3) I really should have read more of the assigned books – I think I made it through about 75 pages of Plato’s republic. I think I should have gotten a D in that course but may have squeeked out a C-
    4) should have dropped Calculus in HS. Getting an F with a terrible teacher in HS, and then an A in college in the same subject just annoyed the hell out of me. Not sure if I would have gotten into any better colleges but I’m sure they pretty much crossed me of lists early.
    5) my freshman roommate was a bit of a dick – not much I could do about that though.
    6) tried out for water polo instead of rugby freshman year – what was I thinking. The first of two separated shoulders in college.

    Things I’m glad I did:
    1) not commit suicide my sophmore year – Ohio really does suck the life out of you
    2) left my junior year for London and DC – even London had a Taco Bell, though the tacos were probably closer to $1.50 with the exchange rate.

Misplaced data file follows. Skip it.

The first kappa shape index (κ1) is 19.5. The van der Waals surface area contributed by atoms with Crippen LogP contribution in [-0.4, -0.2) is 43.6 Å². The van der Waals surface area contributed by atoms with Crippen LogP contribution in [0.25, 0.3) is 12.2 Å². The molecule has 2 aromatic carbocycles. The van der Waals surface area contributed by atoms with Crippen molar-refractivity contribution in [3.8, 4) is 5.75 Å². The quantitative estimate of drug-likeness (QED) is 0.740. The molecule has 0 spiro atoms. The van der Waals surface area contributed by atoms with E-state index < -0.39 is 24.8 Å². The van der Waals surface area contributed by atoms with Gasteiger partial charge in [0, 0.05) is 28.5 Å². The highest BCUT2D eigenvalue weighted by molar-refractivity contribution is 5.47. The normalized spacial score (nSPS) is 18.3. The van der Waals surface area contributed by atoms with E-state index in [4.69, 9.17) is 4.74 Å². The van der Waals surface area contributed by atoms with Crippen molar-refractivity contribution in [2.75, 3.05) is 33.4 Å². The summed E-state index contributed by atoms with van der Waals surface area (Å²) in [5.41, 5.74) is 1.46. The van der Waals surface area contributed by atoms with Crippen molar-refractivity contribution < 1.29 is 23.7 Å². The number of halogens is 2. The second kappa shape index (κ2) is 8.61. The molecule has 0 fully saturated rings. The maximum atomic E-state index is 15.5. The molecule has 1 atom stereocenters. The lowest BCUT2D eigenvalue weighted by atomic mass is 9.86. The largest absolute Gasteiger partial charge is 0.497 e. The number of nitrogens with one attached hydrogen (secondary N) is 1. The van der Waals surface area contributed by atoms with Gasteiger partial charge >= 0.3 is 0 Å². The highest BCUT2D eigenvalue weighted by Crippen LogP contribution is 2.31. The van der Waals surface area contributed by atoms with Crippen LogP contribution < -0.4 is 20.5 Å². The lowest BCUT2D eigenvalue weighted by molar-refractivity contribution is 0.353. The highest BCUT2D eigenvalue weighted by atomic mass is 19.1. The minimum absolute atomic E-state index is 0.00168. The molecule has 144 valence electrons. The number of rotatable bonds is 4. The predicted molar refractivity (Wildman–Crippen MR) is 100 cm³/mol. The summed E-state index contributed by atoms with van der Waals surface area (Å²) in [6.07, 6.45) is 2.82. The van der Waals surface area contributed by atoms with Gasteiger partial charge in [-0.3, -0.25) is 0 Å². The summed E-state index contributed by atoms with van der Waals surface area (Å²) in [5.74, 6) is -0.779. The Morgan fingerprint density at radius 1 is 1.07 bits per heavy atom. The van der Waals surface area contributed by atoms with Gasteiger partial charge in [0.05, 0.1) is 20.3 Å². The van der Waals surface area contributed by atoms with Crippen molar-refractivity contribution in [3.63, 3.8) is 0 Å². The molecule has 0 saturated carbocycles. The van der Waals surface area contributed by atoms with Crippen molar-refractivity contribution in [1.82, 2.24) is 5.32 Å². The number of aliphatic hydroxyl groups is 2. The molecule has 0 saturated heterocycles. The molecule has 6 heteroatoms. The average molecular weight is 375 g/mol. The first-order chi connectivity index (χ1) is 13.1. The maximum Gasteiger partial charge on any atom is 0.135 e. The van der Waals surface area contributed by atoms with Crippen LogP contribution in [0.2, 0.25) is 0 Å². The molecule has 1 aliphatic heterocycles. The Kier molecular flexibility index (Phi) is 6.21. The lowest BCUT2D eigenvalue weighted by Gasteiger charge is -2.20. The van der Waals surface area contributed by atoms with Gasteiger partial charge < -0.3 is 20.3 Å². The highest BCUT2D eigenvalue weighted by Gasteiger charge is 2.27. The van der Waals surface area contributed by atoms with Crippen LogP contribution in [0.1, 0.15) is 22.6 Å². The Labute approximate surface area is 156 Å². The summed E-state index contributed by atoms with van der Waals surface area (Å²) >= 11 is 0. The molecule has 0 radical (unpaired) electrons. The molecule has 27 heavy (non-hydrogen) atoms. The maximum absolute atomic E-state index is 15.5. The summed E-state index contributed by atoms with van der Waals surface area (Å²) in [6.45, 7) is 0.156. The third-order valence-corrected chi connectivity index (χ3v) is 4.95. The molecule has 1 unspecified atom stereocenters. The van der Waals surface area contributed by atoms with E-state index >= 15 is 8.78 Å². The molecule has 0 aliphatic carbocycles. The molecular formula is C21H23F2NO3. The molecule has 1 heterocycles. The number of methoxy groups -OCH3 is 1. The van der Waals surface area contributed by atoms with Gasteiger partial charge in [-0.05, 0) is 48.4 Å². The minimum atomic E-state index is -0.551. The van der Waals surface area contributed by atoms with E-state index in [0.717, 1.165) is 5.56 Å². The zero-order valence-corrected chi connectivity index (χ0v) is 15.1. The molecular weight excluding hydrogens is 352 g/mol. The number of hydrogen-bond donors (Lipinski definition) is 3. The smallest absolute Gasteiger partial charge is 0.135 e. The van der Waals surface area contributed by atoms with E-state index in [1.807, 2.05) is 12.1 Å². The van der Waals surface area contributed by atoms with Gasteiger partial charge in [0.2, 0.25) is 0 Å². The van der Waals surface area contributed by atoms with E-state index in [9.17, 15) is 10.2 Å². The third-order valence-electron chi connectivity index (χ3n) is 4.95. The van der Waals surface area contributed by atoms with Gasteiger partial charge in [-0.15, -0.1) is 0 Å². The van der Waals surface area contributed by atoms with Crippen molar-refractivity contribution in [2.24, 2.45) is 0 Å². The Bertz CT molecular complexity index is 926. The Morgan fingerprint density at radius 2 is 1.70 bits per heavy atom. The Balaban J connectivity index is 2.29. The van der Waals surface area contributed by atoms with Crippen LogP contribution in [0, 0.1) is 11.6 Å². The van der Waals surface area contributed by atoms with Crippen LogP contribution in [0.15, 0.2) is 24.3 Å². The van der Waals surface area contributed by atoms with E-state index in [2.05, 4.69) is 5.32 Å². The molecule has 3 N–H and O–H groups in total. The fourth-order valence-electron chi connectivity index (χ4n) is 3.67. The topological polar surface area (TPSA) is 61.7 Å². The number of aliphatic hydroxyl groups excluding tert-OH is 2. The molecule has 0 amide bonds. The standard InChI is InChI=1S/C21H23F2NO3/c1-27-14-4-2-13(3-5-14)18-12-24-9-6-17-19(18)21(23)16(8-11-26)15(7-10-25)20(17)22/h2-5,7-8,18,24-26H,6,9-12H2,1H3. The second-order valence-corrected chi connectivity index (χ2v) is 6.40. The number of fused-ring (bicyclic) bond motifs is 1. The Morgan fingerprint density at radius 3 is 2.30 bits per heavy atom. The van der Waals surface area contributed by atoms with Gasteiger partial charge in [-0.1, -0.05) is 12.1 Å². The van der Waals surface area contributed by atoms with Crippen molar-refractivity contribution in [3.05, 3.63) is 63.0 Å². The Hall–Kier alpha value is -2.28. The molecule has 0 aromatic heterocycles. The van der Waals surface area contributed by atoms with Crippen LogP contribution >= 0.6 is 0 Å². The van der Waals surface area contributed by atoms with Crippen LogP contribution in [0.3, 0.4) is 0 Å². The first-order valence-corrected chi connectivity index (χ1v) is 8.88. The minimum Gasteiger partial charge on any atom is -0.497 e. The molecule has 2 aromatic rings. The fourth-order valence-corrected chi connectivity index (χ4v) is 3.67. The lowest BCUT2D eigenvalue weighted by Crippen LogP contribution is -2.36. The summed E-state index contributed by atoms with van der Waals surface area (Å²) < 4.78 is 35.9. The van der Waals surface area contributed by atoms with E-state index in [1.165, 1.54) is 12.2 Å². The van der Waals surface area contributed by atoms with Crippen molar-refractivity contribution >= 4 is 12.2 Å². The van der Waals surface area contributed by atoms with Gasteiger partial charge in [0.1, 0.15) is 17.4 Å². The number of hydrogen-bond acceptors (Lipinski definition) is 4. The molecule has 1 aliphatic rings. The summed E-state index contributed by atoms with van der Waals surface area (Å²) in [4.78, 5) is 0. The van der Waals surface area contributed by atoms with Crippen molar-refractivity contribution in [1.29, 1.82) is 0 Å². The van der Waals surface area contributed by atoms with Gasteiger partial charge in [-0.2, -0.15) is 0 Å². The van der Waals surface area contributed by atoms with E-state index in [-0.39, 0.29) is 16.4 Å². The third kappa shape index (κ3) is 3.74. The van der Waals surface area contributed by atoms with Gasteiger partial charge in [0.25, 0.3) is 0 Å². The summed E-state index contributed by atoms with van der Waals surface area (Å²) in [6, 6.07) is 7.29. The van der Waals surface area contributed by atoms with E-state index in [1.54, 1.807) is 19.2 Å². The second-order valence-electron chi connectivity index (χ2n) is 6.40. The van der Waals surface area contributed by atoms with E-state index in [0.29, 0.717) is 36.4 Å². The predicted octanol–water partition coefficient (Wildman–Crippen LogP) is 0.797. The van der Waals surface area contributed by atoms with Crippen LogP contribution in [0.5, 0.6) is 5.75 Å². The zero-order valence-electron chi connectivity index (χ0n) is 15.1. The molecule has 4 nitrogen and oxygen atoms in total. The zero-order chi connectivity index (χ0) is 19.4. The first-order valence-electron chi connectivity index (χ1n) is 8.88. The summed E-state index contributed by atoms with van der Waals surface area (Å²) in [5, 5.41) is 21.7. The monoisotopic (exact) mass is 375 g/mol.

3) did a rap radio show my senior year – even if it was from 8-10am on a tuesday I still had fun, as I’m sure my 6 listeners did too.
    4) drove to notre dame twice senior year – wish I would have had a car earlier.
    5) knew I wanted to be a ski bum for a season after college – probably made up for not taking the year off at the start
    4) took an astronomy course – I should have taken more (so is that a regret?)
    5) made a different set of friends senior year, though I don’t keep in touch with anyone really